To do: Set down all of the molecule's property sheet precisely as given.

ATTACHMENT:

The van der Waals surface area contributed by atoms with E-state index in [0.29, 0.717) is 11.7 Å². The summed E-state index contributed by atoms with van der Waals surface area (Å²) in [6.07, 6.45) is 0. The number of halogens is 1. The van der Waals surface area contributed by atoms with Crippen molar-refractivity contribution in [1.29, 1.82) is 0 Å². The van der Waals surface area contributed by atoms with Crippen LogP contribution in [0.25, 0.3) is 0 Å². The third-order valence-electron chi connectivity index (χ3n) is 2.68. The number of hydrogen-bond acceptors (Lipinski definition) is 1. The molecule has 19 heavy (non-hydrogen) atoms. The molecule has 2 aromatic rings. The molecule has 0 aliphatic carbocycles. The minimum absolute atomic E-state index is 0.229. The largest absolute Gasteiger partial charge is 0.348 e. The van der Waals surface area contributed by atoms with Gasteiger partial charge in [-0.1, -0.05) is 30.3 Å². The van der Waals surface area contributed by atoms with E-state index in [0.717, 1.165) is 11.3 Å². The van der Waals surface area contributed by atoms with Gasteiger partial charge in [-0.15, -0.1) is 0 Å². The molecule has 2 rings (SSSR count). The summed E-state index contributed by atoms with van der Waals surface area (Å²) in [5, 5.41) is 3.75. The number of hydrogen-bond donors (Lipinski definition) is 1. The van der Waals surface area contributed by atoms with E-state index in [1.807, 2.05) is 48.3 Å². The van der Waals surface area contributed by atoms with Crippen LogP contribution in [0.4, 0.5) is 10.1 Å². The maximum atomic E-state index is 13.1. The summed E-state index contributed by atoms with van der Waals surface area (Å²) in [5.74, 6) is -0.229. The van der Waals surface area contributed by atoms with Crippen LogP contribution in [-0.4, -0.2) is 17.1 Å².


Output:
The van der Waals surface area contributed by atoms with E-state index in [0.29, 0.717) is 11.7 Å². The summed E-state index contributed by atoms with van der Waals surface area (Å²) in [6.07, 6.45) is 0. The number of halogens is 1. The van der Waals surface area contributed by atoms with Crippen molar-refractivity contribution in [1.29, 1.82) is 0 Å². The van der Waals surface area contributed by atoms with Crippen LogP contribution in [0.25, 0.3) is 0 Å². The third-order valence-electron chi connectivity index (χ3n) is 2.68. The number of hydrogen-bond acceptors (Lipinski definition) is 1. The molecule has 19 heavy (non-hydrogen) atoms. The molecule has 2 aromatic rings. The molecule has 0 aliphatic carbocycles. The minimum absolute atomic E-state index is 0.229. The largest absolute Gasteiger partial charge is 0.348 e. The van der Waals surface area contributed by atoms with Gasteiger partial charge in [-0.1, -0.05) is 30.3 Å². The van der Waals surface area contributed by atoms with E-state index in [0.717, 1.165) is 11.3 Å². The van der Waals surface area contributed by atoms with Gasteiger partial charge in [-0.15, -0.1) is 0 Å². The molecule has 2 rings (SSSR count). The summed E-state index contributed by atoms with van der Waals surface area (Å²) in [5, 5.41) is 3.75. The number of hydrogen-bond donors (Lipinski definition) is 1. The van der Waals surface area contributed by atoms with E-state index in [1.807, 2.05) is 48.3 Å². The van der Waals surface area contributed by atoms with Crippen LogP contribution in [0.4, 0.5) is 10.1 Å². The maximum atomic E-state index is 13.1. The summed E-state index contributed by atoms with van der Waals surface area (Å²) in [5.74, 6) is -0.229. The van der Waals surface area contributed by atoms with Crippen LogP contribution in [-0.4, -0.2) is 17.1 Å².